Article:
Indian football team skipper Sunil Chhetri celebrates after scoring a goal against Thailand football team in their AFC Asian Cup match in Abu Dhabi on January 6 (Pic: AIFF).
“Tomorrow morning we train again,” said Stephen Constantine in his press conference post India’s AFC Asian Cup victory over Thailand, because that, after all is what football players do. Regardless of the result, they grind. Next morning though. On Monday. The villains of the week. After a Sunday full of upsets. (INDIA vs THAILAND HIGHLIGHTS)
Rankings, form and reputation are fragile objects in football, knocked over by the faintest hint of desire and will. And on January 6, the first of the AFC Asian Cup, even before Indian football team had taken to the field, there had been one — Jordan knocking over the defending champions’ (Australia’s) cup of tea. It had started perhaps even earlier, when Real Kashmir FC took on Mohun Bagan at the Salt Lake Stadium in Kolkata, and took all three points in the I-League. Later at night, Barnet, a non-league club, knocked Sheffield United (second in the Championship) out of the FA Cup. The Sunday Syndrome was strong. On paper Bagan, Sheffield and Australia were favourites, but football, of course, is played on grass.
Why not India then? If plotted on a single-axis graph, India’s chances for the win were significantly higher than any of the others. They were higher than Thailand in the rankings, after all.
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Two Sunil Chhetri goals, one Anirudh Thapa dink and a Jeje Lalpekhlua thudda later, India had their victory confirmed. 4-1. Three points. Top of Group A courtesy of the hosts playing out a draw with Bahrain in the tournament opener.
India had been away from this stage for eight years. Thailand for 12. Understandably, nerves were aplenty for most of the first half. Thailand were happier and stronger when they were pinging the ball around, albeit most of it without purpose or meaning. India pressed high and hard, and their left channel — Subhashish Bose and Halicharan Narzary — was the root for almost all of their verve. Each time Thailand were caught in possession and the ball played to India’s left, Thailand’s France-born right back, Tristan Do looked vulnerable. Thrice within the first five minutes, Narzary and Bose managed to drop delectable crosses into the box, but to no avail.
When India’s opener finally did arrive, it was as anticlimactic as it was poached. Sunil Chhetri, quick thinker, quick talker, quick everything, took a quick throw in from the left, to find Ashique Kuruniyan in the box. Kuruniyan had space to run, turn and shoot, but Thailand’s goalkeeper parried, unfortunately on to his own defender’s arm. Penalty to India. A soft one, but converted by Chhetri nonetheless. The goal took Chhetri to the top of India’s list of Asian Cup goalscorers, but he wasn’t done. There was another record to be surpassed and by the end of the evening he had moved himself ahead of Lionel Messi on the international goals charts.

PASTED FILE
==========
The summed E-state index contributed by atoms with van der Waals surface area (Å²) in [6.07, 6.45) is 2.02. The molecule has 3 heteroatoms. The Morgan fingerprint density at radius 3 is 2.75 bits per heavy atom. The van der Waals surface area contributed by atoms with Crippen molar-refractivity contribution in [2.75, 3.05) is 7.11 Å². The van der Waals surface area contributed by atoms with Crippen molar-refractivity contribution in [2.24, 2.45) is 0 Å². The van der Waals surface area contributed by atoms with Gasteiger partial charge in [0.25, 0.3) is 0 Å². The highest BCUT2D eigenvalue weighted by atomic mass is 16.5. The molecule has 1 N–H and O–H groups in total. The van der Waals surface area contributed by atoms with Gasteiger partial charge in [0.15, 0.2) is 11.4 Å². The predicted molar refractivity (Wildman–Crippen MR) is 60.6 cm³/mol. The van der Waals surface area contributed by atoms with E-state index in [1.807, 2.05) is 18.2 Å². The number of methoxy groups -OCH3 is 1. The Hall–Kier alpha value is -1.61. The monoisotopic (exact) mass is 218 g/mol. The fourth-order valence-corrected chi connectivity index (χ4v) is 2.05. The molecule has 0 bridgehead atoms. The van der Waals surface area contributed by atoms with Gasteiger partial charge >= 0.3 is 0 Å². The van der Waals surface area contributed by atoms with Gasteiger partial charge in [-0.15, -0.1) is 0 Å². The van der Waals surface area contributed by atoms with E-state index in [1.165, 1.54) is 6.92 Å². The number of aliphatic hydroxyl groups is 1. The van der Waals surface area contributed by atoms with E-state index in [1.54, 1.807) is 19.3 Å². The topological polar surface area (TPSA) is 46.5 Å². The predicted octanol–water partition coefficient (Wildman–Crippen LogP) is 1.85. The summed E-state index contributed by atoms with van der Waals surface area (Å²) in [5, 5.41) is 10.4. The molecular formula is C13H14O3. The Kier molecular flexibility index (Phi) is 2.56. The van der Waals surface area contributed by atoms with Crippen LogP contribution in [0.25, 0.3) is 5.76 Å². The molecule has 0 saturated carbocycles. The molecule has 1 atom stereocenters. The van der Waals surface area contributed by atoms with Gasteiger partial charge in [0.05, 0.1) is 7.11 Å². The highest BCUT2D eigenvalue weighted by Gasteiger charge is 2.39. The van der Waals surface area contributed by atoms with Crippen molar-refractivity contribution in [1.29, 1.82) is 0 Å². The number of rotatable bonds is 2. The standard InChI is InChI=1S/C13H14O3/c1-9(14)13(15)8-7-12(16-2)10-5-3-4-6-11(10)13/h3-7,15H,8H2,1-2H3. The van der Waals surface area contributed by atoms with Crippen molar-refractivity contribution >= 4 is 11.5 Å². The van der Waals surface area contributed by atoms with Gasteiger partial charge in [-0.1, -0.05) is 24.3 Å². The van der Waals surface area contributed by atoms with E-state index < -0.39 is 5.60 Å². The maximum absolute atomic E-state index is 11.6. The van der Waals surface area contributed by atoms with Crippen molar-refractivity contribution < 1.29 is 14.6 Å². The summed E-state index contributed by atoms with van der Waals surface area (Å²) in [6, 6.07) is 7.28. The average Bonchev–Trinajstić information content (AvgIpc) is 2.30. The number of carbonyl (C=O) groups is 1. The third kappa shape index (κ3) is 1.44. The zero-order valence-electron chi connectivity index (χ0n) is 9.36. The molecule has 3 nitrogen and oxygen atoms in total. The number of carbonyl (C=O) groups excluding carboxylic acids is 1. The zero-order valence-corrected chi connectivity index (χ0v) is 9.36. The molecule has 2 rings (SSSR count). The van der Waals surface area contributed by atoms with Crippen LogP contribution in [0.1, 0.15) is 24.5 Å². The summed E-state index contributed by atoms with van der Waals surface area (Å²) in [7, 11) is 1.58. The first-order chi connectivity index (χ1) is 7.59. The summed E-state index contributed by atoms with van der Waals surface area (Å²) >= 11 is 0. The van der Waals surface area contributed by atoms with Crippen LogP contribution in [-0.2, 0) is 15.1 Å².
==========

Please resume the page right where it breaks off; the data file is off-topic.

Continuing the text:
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Thailand equalised within six minutes — a little more than the time it takes for a celebratory cup of tea to be put together — via Teerasil Dangda, and if anything, India will learn more from that goal than the victory itself. A freekick on their left this time carved open by a long ball. Gurpreet Singh Sandhu, Pritam Kotal and Pronay Halder were all beaten to the ball despite having Dangda sandwiched between them. Gurpreet more than anyone will feel the pinch.
Goalkeepers are often the villians in these situations, and at every level of the game with a ball played into a dangerous area they are forced into making a decision that could end up making them look foolish and vulnerable. It is a tough spot to be in. If he had stayed on his line, he may have been beaten by the header anyway — the reaction time too little to save. If he had fully committed to the punch and missed, it was a tap in. In both scenarios though he would have made a decision and stuck by it. Half and half is never a good play.
The second half then was where India made all the decisions. They switched the play wide and with purpose. Thapa had been hassled through the first half and in the second he decided to do the hassling. Narzary was the fulcrum in the first half, and Udanta became the fulcrum in the second. Kotal and him harried and pressed the Thai midfield into mistake after mistake from the 46th minute.
Chhetri’s second was a result purely of the high press and a smart pull back. Thapa’s third the result of the 20-year-old’s energetic press, and then his desire to keep running. By the time Jeje scored his redeemer, the Thais had already given up. Hours after the game, their manager Milovan Rajevac had been sacked. A reflux that Indians are all too familiar with.
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As for India, this was dream land. A first win in 55 years. The biggest victory at this competition ever. The goals had come from everywhere too. Stephen Constantine, the pragmatic man in the ‘80s uncle suit, though, kept it real. As he should.
“We still have two games left and we still need another two points to qualify from the group stages,” he said.
The hosts lie in wait next, and India’s defence will have to be much more iron clad for that test. If a point is to be won, then it will be won through a lot of suffering. But what are 90 minutes where 55 years have been suffered. From a Sunday of upsets to a Monday of joy. Rejoice and relax. India have three points at the Asian Cup.
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